Manuel II

Manuel II

(Manuel Palaeologus), 1350–1425, Byzantine emperor (1391–1425), son and successor of John VJohn V
(John Palaeologus) , 1332–91, Byzantine emperor (1341–91), son and successor of Andronicus III. Forced to fight John VI (John Cantacuzene), who usurped the throne during his minority, he came into power in 1354.
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. In his youth he was taken captive by the Turks, and during his reign the Ottomans reduced the empire to Constantinople and its dependencies in the Peloponnesus. After the failure of the crusade of Sigismund of Hungary (later Holy Roman Emperor Sigismund) at NikopolNikopol
, town (1993 pop. 4,897), N Bulgaria, a port on the Danube River bordering Romania. Farming, viticulture, and fishing are the chief occupations. Founded in 629 by Byzantine emperor Heraclius, Nikopol (then Nicopolis) became a flourishing trade and cultural center of the
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 (1396), Manuel appealed to the West for aid and made a futile European journey (1399–1402) for that purpose. His nephew, John VIIJohn VII
(John Palaeologus) , c.1370–1408, Byzantine emperor, grandson of John V. Backed by the sultan Beyazid I, he usurped (1390) the throne from John V but was dethroned by his uncle, Manuel II, six months later.
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, was coemperor during that time and, with BoucicautBoucicaut
, c.1366–1421, marshal of France and crusader against the Ottoman Turks, whose real name was Jean III le Meingre. Captured by Ottoman Sultan Beyazid I at Nikopol (1396), he was ransomed.
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, defended Constantinople against the siege by Sultan Beyazid I. The victory of Timur over Beyazid at Ankara, in the same year, temporarily saved Constantinople. By 1422 the Turks were again strong enough to attack Constantinople, and in 1425 Manuel was forced to pay tribute to the sultan. Afflicted with partial paralysis in his last years, Manuel devoted himself to religious writing, entrusting the government to his son and successor, John VIII.

Manuel II,

1889–1932, king of Portugal (1908–10), second son of Charles ICharles I,
1863–1908, king of Portugal (1889–1908), son and successor of Louis I. A cultured man, learned in language and oceanography, Charles had little opportunity to display his administrative talents in a reign beset by political stagnation and financial
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. He succeeded to the throne after the assassination of his father and elder brother, but in Oct., 1910, a revolution dethroned Manuel and established a republic. The royal family escaped, and Manuel spent most of his remaining years in England enjoying his large fortune.

Manuel II

 

Born Nov. 15, 1889, in Lisbon; died July 2, 1932, in Twickenham. Portuguese king from 1908 to 1910. Manuel acceded to the throne after anarchists assassinated his father, Carlos, and his elder brother, Luis Filipe. In attempting to strengthen the monarchy’s position he promised to carry out a number of reforms, and he granted amnesty to the participants in the navy uprising of 1906. At the same time, however, Manuel intensified the police terror. On Oct. 4, 1910, with a bourgeois-backed revolution under way, he left for Great Britain.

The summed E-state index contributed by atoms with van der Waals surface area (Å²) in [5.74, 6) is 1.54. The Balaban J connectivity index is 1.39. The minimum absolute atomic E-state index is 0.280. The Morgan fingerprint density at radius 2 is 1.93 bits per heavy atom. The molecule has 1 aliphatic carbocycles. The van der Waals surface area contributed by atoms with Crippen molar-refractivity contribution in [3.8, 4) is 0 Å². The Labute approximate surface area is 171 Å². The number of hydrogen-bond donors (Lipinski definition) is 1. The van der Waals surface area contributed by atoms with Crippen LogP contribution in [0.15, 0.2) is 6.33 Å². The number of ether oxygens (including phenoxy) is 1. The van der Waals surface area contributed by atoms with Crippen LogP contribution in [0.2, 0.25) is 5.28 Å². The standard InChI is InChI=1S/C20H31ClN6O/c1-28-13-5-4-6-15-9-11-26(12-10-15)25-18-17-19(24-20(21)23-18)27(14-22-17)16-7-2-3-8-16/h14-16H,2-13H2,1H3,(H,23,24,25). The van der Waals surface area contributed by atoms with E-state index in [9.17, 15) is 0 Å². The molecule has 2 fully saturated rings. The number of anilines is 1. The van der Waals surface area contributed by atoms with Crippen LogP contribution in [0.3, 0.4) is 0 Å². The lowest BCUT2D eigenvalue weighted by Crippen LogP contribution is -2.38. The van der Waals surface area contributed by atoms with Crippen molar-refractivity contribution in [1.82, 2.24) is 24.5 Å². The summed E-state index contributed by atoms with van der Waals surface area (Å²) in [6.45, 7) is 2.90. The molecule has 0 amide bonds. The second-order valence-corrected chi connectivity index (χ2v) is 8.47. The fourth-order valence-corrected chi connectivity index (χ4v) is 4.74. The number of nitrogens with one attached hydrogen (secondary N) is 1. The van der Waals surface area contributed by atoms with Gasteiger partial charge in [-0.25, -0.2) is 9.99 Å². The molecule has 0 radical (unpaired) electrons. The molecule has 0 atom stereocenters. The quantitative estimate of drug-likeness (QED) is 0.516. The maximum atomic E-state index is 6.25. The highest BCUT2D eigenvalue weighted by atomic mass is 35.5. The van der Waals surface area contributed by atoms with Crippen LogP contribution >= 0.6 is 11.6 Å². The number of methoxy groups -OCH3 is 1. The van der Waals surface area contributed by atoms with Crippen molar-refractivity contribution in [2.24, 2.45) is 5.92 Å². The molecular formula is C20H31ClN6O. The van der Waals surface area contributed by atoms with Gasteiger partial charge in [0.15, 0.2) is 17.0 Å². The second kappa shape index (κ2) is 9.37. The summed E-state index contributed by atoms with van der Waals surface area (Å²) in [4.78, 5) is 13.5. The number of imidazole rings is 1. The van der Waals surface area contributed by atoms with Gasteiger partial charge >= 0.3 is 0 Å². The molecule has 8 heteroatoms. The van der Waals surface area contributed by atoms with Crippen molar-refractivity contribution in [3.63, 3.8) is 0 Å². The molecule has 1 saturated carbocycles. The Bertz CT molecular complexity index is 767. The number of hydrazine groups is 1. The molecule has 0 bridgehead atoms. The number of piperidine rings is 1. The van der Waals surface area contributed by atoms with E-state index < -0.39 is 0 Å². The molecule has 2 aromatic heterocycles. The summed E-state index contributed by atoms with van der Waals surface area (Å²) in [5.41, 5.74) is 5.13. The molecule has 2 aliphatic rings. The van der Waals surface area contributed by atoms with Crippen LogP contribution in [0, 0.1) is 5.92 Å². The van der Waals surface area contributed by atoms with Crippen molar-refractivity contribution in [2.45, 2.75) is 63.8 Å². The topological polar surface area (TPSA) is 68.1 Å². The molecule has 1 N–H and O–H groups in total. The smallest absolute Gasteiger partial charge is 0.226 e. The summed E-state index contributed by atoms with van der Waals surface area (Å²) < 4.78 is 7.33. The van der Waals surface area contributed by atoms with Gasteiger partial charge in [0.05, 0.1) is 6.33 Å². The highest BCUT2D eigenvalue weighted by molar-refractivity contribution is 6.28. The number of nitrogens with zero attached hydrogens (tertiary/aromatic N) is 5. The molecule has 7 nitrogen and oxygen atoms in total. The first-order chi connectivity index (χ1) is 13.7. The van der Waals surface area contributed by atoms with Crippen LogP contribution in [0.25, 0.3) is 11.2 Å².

References in periodicals archive ?
1910: Portuguese revolutionaries overthrew the constitutional monarchy and established a republican government: King Manuel II was exiled.
Robert Michael Manuel II, pastor of Arise Church of Clinton, officiated.
In December 1916, the exiled King Manuel II of Portugal paid a visit to the hospital in his role as representative of the Red Cross Society for orthopaedic surgery (he himself was responsible for the creation of the orthopedic department at Shepherd's Bush Hospital in London).
In 1910, Portugal was proclaimed a republic after the abdication of King Manuel II in the face of a coup d'etat.
At the lecture, he quoted Byzantine Emperor Manuel II Palaiologos , saying: "Show me just what Muhammad brought that was new and there you will find things only evil and inhuman, such as his command to spread by the sword the faith he preached.
He referred to a recent "provocative statement" against the pope over comments he made in a speech in 2006 where Benedict quoted 14th century Byzantine Emperor Manuel II Palaeologus as saying everything the Prophet Mohammad brought was evil, "such as his command to spread by the sword the faith he preached.
OCTOBER: Portugal becomes a republic, King Manuel II flees to England and Dr.
First of all, he had antagonised Muslims back in 2006 when, during a controversial lecture on faith and reason at the University of Regensberg in his native Germany, where he taught theology in the 1970s, Benedict quoted a medieval text attributed to the 14th century Byzantine emperor Manuel II Paleologus which allegedly expressed the ruler's contempt for Islam.
King Manuel II of Portugal and King Leopold of the Belgians
Papal references to "jihad" and "Islamic violence" came as a shock to Muslims, even though they were drawn from a quotation attributed to Byzantine emperor Manuel II Palaiologos.
3-228) which begins with Our Lord's crucifixion and ends with the controversy over the Pope's quotation from Manuel II Palaeologus which offended the Mohammedan rent-a-mob.
Fides et ratio never really left the world stage, but they are once again thrust front and center by Pope Benedict's September 12 address at the University of Regensburg, in which he (now famously) quoted Emperor Manuel II Paleologus's comment on the truth of Christianity and Islam.